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A magical organization or magical order is an organization created for the practice of ceremonial or other forms of occult magic or to further the knowledge of magic among its members. Magical organizations can include Hermetic orders, Wiccan covens and circles, esoteric societies, arcane colleges, witches' covens, and other groups which may use different terminology and similar though diverse practices.

19th century

The Hermetic Brotherhood of Luxor was an initiatic occult organisation that first became public in late 1894, although according to an official document of the order it began its work in 1870.[1] The Order's teachings drew heavily from the magico-sexual theories of Paschal Beverly Randolph, who influenced later groups such as Ordo Templi Orientis (O.T.O.), although it is not clear whether or not Randolph himself was actually a member of the Order.[2]

The Hermetic Order of the Golden Dawn has been credited with a vast revival of occult literature and practices and was founded in 1887 or 1888 by William Wynn Westcott, Samuel Liddell MacGregor Mathers and William Robert Woodman. The teachings of the Order include ceremonial magic, Enochian magic, Christian mysticism, Qabalah, Hermeticism, the paganism of ancient Egypt, theurgy, and alchemy.[a]

Ordo Aurum Solis, founded in 1897, is a Western mystery tradition group teaching Hermetic Qabalah. Its rituals and system are different from the more popular Golden Dawn, because the group follows the Ogdoadic Tradition instead of Rosicrucianism.[citation needed]

Ordo Templi Orientis (OTO) was founded by Carl Kellner in 1895.[citation needed]

20th century

Alpha et Omega was a continuation of the Hermetic Order of the Golden Dawn. Following a rebellion of adepts in London and an ensuing public scandal which brought the name of the Order into disrepute,[3] Mathers renamed the branch of the Golden Dawn remaining loyal to his leadership to "Alpha et Omega" sometime between 1903 and 1913.[4]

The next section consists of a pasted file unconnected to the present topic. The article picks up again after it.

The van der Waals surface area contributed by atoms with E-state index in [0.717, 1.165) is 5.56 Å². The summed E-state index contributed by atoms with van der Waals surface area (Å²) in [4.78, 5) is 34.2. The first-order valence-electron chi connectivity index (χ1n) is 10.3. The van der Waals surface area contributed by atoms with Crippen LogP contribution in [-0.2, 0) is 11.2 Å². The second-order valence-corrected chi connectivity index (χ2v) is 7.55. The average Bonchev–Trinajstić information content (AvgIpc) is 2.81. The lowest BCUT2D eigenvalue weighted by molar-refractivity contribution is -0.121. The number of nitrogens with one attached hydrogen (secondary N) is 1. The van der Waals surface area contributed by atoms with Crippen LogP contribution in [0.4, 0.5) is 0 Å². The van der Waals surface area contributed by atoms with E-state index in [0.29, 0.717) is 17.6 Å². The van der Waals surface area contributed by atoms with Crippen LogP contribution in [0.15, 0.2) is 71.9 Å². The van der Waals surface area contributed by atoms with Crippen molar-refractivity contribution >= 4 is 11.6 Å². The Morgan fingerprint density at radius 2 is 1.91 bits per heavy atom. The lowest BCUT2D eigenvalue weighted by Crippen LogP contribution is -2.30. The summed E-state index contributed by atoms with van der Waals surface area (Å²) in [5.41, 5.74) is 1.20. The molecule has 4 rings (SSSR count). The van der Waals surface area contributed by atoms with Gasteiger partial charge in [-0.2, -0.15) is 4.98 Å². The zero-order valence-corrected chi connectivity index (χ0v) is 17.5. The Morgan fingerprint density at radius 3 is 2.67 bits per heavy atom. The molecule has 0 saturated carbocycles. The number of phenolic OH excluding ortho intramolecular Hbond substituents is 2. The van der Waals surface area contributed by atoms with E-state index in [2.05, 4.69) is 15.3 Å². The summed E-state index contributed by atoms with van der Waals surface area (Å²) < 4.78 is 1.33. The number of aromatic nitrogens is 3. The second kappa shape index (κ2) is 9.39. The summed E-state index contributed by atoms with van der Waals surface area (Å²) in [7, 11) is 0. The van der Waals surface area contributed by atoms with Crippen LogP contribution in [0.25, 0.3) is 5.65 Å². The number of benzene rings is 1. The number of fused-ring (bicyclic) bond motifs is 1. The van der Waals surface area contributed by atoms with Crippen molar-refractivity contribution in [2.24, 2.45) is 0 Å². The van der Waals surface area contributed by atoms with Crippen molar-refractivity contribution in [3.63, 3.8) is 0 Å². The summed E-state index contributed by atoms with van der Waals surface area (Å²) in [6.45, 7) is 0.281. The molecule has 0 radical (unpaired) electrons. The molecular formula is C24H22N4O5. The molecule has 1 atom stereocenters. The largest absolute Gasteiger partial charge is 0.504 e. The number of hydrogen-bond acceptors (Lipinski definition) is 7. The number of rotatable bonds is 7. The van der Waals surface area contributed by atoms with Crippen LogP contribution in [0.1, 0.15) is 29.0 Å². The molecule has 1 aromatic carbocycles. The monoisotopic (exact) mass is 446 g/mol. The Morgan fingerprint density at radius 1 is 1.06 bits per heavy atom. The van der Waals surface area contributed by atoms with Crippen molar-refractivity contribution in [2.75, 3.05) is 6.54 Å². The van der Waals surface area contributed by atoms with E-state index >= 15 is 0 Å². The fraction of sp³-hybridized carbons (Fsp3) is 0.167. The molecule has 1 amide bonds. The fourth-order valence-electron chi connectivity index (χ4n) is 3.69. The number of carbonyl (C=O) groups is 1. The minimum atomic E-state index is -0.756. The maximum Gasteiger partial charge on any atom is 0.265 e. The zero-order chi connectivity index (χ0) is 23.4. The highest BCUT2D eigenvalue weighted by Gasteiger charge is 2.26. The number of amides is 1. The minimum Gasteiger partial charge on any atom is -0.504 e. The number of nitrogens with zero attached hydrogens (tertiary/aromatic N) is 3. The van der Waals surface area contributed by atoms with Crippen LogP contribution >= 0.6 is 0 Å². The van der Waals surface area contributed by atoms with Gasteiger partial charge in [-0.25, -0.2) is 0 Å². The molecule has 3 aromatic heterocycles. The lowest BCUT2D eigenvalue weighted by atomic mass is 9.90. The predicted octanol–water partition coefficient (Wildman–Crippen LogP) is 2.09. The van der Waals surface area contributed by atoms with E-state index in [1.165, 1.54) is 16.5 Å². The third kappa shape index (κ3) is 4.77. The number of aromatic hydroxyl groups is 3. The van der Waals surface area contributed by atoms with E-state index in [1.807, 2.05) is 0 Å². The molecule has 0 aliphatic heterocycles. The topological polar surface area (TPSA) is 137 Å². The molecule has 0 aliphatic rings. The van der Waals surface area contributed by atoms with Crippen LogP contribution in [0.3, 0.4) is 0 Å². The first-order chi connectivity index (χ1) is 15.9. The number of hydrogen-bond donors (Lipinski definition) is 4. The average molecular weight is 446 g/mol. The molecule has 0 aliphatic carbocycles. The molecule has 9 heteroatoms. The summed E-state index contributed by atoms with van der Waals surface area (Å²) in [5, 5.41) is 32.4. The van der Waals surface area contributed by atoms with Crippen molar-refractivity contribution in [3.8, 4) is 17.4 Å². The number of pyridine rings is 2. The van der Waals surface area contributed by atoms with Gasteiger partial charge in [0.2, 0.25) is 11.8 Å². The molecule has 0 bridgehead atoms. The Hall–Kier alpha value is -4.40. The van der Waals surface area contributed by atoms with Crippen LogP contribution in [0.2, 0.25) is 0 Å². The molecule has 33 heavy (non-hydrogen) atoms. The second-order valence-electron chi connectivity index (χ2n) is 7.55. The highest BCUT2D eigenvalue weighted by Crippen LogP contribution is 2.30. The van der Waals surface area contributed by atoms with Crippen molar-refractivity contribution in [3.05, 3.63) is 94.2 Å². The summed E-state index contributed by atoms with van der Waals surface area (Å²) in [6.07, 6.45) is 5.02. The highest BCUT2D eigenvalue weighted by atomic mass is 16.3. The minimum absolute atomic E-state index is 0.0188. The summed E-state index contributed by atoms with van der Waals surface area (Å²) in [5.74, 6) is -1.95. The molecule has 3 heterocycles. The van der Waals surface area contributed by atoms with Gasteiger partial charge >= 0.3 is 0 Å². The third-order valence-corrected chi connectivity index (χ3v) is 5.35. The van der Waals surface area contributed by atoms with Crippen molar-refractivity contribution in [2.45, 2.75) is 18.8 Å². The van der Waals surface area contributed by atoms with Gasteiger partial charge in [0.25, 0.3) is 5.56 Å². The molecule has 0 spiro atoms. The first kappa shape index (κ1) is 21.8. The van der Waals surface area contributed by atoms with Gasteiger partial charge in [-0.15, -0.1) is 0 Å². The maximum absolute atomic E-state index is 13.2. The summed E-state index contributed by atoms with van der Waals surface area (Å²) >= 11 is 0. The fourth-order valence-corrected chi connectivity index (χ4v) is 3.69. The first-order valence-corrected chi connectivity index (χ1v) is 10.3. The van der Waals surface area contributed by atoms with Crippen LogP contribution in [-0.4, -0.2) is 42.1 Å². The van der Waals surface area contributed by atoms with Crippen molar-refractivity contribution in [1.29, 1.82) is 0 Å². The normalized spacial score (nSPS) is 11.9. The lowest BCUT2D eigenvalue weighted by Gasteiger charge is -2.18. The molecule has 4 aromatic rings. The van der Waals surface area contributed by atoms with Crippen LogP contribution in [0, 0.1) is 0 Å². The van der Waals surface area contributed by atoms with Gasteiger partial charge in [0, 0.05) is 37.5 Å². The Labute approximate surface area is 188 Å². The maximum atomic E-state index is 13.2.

A∴A∴ was created in 1907 by Aleister Crowley and teaches magick and Thelema, which is a religion shared by several occult organizations. The main text of Thelema is The Book of the Law. Ordo Templi Orientis was reworked by Aleister Crowley after he took control of the Order in the early 1920s. Ecclesia Gnostica Catholica functions as the ecclesiastical arm of OTO.[citation needed]

Builders of the Adytum (or B.O.T.A.) was created in 1922 by Paul Foster Case and was extended by Dr. Ann Davies. It teaches Hermetic Qabalah, astrology and occult tarot.[citation needed]

Also in 1922, after a falling-out with Moina Mathers[5] and with Moina's consent, Dion Fortune left the Alpha et Omega to form an offshoot organization.[6][7] This indirectly brought new members to the Alpha et Omega.[8] In 1924, Fortune's group became known as the Fraternity of the Inner Light.

Fraternitas Saturni ('Brotherhood of Saturn') is a German magical order, founded in 1926 by Eugen Grosche (also known as Gregor A. Gregorius) and four others. It is one of the oldest continuously running magical groups in Germany.[9] The lodge is, as Gregorius states, "concerned with the study of esotericism, mysticism, and magic in the cosmic sense".[10]

In 1954, Kenneth Grant began the work of founding the New Isis Lodge, which became operational in 1955. This became the Typhonian Ordo Templi Orientis (TOTO), which was eventually renamed to Typhonian Order.[11]

The Church of Satan, a religious organization dedicated to Satanism as codified in The Satanic Bible, was established in 1966, by Anton LaVey, who was the Church's High Priest until his death in 1997.[12] Church members may also participate in a system of magic which LaVey defined as greater and lesser magic.[citation needed] In 1975, Michael Aquino broke off from the Church of Satan and founded the Temple of Set.[13]

The satanic and neo-nazi Order of Nine Angles (O9A or ONA) was founded in the United Kingdom during the 1970s.[14] Hope not Hate have lobbied to have O9A designated a terrorist organization.[15]

In 1973 John Gibbs-Bailey and John Yeowell founded the Committee for the Restoration of the Odinic Rite or Odinist Committee in England.[16] Yeowell had been a member of the British Union of Fascists in his youth and bodyguard to leader Oswald Mosley.[17] In 1980 the organisation changed its name to Odinic Rite after it was believed that it had gained enough significant interest in the restoration of the Odinic faith.[citation needed] It is a white supremicist organization.[18]